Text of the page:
Global IT services revenue increases by eight per cent

By Dave Bailey
09 Jun 2009 View Comments
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IT services grows more than eight per cent in 2008

Global spending on IT services grew 8.2 per cent from $745bn (£463bn) in 2007 to $806bn (£501bn) last year, according to analyst Gartner.

But much of that growth came in the first six to eight months of the year, before the effects of the recession hit vendors.

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"[IT service providers had] four months encountering the beginning of the global economic downturn, featuring widespread cost restrictions and cost reductions,” said Gartner worldwide IT services research vice president Kathryn Hale.

The only two market segments that undershot forecasts were IT management and process management, which was surprising, said Hale.

"In economic hard times the potential cost savings from outsourcing usually keeps this market segment buoyant. However, apparently buyer hesitation to commit to the long-term requirements of outsourcing agreements took precedence in 2008,“ she said.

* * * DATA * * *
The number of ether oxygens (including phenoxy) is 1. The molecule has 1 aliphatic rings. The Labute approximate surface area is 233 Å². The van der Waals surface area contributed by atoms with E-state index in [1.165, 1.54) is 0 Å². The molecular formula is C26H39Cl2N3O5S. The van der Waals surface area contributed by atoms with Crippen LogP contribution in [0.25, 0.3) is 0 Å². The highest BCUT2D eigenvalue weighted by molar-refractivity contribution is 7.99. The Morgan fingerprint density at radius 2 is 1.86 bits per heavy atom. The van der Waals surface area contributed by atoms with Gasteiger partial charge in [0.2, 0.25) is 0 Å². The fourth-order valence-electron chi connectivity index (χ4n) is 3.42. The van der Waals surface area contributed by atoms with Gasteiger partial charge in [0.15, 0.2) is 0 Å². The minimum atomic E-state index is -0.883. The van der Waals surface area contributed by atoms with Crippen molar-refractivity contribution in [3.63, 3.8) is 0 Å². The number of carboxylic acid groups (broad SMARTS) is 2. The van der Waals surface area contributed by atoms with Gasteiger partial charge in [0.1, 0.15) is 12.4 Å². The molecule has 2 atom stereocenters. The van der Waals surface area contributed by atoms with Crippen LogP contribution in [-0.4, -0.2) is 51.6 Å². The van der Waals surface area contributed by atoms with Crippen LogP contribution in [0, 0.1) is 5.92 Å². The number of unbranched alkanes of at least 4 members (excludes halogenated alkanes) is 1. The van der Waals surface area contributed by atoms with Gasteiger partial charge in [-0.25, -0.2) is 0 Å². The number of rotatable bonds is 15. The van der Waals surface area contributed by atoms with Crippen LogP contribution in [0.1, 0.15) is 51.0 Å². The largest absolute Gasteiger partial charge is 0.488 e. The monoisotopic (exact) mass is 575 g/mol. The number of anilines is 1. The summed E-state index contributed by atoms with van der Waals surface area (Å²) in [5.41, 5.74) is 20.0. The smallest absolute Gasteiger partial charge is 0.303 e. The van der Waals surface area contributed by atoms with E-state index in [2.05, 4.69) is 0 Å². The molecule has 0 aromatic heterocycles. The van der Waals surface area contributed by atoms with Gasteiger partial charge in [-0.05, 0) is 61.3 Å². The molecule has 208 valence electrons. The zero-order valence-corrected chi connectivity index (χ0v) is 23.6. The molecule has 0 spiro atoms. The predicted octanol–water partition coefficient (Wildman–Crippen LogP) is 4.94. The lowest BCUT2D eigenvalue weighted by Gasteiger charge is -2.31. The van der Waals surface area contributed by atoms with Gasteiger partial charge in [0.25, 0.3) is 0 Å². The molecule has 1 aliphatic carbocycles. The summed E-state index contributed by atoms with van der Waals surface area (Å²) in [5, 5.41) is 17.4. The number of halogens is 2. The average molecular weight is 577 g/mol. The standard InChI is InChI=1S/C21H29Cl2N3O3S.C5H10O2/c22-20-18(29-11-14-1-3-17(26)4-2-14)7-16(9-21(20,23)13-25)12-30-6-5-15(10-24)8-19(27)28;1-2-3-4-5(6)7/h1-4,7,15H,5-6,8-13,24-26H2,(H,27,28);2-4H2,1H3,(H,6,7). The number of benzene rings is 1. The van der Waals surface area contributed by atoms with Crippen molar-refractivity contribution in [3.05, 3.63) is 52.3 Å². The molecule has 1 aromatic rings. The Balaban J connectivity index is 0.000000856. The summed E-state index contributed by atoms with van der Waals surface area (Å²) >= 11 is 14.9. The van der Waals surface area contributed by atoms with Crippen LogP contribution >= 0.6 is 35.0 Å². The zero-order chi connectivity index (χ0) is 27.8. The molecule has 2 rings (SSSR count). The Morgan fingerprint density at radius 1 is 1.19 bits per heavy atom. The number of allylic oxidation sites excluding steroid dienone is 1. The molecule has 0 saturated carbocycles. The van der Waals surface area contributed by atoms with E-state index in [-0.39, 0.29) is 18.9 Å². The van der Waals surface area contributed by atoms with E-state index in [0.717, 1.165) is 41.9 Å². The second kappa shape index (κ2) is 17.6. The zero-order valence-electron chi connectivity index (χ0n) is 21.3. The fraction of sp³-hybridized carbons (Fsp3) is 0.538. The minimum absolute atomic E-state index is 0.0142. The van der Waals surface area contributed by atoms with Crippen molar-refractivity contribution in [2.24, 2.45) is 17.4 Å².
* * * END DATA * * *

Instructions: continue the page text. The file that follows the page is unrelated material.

IBM continued as the biggest IT services firm, with 7.3 per cent of the market, and although HP moved into second, courtesy of its acquisition of EDS, the difficulties of integrating that business meant revenue grew well below the overall industry rate at 1.9 per cent.

Indian vendors were hit early on in the downturn, reflected by their growth of 12.9 per cent in 2008, down from the 39.8 per cent figure achieved in 2007.

Gartner said this was to be expected since offshore providers sell especially heavily to the financial sector, and typically lead with offshore application development services, which are relatively easy to delay in tough times.

One area that showed above-average growth was carrier networks, achieving 14.2 per cent growth.

"As carriers look to create operational efficiency and business growth and continue network transformation projects, opportunities are created for professional services firms, particularly in network and system integration and managed services,” said Gartner research director Christine Tenneson.

She added that carriers were looking to transform their infrastructures to create opportunities to develop new services, while looking to cut costs by using standard IP networks.

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